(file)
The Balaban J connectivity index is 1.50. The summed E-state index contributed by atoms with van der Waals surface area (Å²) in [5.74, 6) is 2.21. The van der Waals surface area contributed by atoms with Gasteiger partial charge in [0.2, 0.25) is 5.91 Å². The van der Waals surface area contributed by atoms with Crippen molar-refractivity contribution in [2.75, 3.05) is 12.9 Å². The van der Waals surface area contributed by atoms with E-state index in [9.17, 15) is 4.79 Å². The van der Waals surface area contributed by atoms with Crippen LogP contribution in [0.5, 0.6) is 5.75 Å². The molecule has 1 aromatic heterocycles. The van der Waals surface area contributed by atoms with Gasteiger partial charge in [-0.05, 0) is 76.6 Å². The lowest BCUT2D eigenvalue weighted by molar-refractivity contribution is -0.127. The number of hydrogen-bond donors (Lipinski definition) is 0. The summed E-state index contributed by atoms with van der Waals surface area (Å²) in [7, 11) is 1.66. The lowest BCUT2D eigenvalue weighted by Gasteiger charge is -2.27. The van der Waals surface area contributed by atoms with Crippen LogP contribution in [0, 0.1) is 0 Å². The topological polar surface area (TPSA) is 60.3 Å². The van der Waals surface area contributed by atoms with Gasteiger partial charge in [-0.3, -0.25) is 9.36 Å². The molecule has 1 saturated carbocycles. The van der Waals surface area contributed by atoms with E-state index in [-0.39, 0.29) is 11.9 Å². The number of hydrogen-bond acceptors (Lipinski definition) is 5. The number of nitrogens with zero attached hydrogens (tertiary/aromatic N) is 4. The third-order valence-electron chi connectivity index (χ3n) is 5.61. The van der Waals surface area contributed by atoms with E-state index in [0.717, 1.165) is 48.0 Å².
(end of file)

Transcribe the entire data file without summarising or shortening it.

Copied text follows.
The Balaban J connectivity index is 1.50. The summed E-state index contributed by atoms with van der Waals surface area (Å²) in [5.74, 6) is 2.21. The van der Waals surface area contributed by atoms with Gasteiger partial charge in [0.2, 0.25) is 5.91 Å². The van der Waals surface area contributed by atoms with Crippen molar-refractivity contribution in [2.75, 3.05) is 12.9 Å². The van der Waals surface area contributed by atoms with E-state index in [9.17, 15) is 4.79 Å². The van der Waals surface area contributed by atoms with Crippen LogP contribution in [0.5, 0.6) is 5.75 Å². The molecule has 1 aromatic heterocycles. The van der Waals surface area contributed by atoms with Gasteiger partial charge in [-0.05, 0) is 76.6 Å². The lowest BCUT2D eigenvalue weighted by molar-refractivity contribution is -0.127. The number of hydrogen-bond donors (Lipinski definition) is 0. The summed E-state index contributed by atoms with van der Waals surface area (Å²) in [7, 11) is 1.66. The lowest BCUT2D eigenvalue weighted by Gasteiger charge is -2.27. The van der Waals surface area contributed by atoms with Crippen LogP contribution in [0, 0.1) is 0 Å². The topological polar surface area (TPSA) is 60.3 Å². The van der Waals surface area contributed by atoms with Gasteiger partial charge in [-0.3, -0.25) is 9.36 Å². The molecule has 1 saturated carbocycles. The van der Waals surface area contributed by atoms with E-state index in [-0.39, 0.29) is 11.9 Å². The number of hydrogen-bond acceptors (Lipinski definition) is 5. The number of nitrogens with zero attached hydrogens (tertiary/aromatic N) is 4. The third-order valence-electron chi connectivity index (χ3n) is 5.61. The van der Waals surface area contributed by atoms with E-state index in [0.717, 1.165) is 48.0 Å².